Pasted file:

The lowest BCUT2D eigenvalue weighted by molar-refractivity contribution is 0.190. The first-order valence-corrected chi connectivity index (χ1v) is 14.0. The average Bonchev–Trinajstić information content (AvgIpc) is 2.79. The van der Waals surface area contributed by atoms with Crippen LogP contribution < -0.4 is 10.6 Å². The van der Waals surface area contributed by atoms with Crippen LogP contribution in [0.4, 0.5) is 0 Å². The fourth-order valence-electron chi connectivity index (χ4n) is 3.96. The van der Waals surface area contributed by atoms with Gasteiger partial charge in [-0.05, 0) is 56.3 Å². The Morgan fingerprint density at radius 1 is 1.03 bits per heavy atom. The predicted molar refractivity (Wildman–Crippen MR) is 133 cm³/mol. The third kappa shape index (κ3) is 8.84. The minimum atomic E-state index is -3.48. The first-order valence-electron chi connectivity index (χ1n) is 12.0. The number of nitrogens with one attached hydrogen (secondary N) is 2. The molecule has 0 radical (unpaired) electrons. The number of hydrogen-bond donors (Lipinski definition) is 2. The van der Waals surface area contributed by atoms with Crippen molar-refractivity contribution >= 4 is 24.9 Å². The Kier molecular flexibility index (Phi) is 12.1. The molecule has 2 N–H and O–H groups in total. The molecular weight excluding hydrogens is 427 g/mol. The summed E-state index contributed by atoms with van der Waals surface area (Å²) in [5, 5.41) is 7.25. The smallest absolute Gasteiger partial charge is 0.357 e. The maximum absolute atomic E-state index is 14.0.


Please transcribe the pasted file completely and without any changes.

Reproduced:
The lowest BCUT2D eigenvalue weighted by molar-refractivity contribution is 0.190. The first-order valence-corrected chi connectivity index (χ1v) is 14.0. The average Bonchev–Trinajstić information content (AvgIpc) is 2.79. The van der Waals surface area contributed by atoms with Crippen LogP contribution < -0.4 is 10.6 Å². The van der Waals surface area contributed by atoms with Crippen LogP contribution in [0.4, 0.5) is 0 Å². The fourth-order valence-electron chi connectivity index (χ4n) is 3.96. The van der Waals surface area contributed by atoms with Gasteiger partial charge in [-0.05, 0) is 56.3 Å². The Morgan fingerprint density at radius 1 is 1.03 bits per heavy atom. The predicted molar refractivity (Wildman–Crippen MR) is 133 cm³/mol. The third kappa shape index (κ3) is 8.84. The minimum atomic E-state index is -3.48. The first-order valence-electron chi connectivity index (χ1n) is 12.0. The number of nitrogens with one attached hydrogen (secondary N) is 2. The molecule has 0 radical (unpaired) electrons. The number of hydrogen-bond donors (Lipinski definition) is 2. The van der Waals surface area contributed by atoms with Crippen molar-refractivity contribution >= 4 is 24.9 Å². The Kier molecular flexibility index (Phi) is 12.1. The molecule has 2 N–H and O–H groups in total. The molecular weight excluding hydrogens is 427 g/mol. The summed E-state index contributed by atoms with van der Waals surface area (Å²) in [5, 5.41) is 7.25. The smallest absolute Gasteiger partial charge is 0.357 e. The maximum absolute atomic E-state index is 14.0.